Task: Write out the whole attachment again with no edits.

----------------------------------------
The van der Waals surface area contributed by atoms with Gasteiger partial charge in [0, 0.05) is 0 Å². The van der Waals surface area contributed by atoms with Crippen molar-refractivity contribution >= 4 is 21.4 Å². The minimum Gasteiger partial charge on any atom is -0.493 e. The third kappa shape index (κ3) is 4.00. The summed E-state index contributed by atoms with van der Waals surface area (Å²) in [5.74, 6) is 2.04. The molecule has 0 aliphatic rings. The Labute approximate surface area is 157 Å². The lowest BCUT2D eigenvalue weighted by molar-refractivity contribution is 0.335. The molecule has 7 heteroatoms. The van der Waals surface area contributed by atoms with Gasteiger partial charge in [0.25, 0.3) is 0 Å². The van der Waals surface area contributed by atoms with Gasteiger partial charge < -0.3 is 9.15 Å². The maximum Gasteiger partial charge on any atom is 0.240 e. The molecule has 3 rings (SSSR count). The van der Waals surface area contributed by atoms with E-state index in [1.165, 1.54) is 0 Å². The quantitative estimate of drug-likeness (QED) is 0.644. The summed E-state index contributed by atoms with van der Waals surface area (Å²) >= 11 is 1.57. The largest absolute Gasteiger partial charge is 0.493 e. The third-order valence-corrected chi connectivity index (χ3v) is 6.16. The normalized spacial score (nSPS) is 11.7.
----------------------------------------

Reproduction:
The van der Waals surface area contributed by atoms with Gasteiger partial charge in [0, 0.05) is 0 Å². The van der Waals surface area contributed by atoms with Crippen molar-refractivity contribution >= 4 is 21.4 Å². The minimum Gasteiger partial charge on any atom is -0.493 e. The third kappa shape index (κ3) is 4.00. The summed E-state index contributed by atoms with van der Waals surface area (Å²) in [5.74, 6) is 2.04. The molecule has 0 aliphatic rings. The Labute approximate surface area is 157 Å². The lowest BCUT2D eigenvalue weighted by molar-refractivity contribution is 0.335. The molecule has 7 heteroatoms. The van der Waals surface area contributed by atoms with Gasteiger partial charge in [0.25, 0.3) is 0 Å². The van der Waals surface area contributed by atoms with Gasteiger partial charge < -0.3 is 9.15 Å². The maximum Gasteiger partial charge on any atom is 0.240 e. The molecule has 3 rings (SSSR count). The van der Waals surface area contributed by atoms with E-state index in [1.165, 1.54) is 0 Å². The quantitative estimate of drug-likeness (QED) is 0.644. The summed E-state index contributed by atoms with van der Waals surface area (Å²) >= 11 is 1.57. The largest absolute Gasteiger partial charge is 0.493 e. The third-order valence-corrected chi connectivity index (χ3v) is 6.16. The normalized spacial score (nSPS) is 11.7.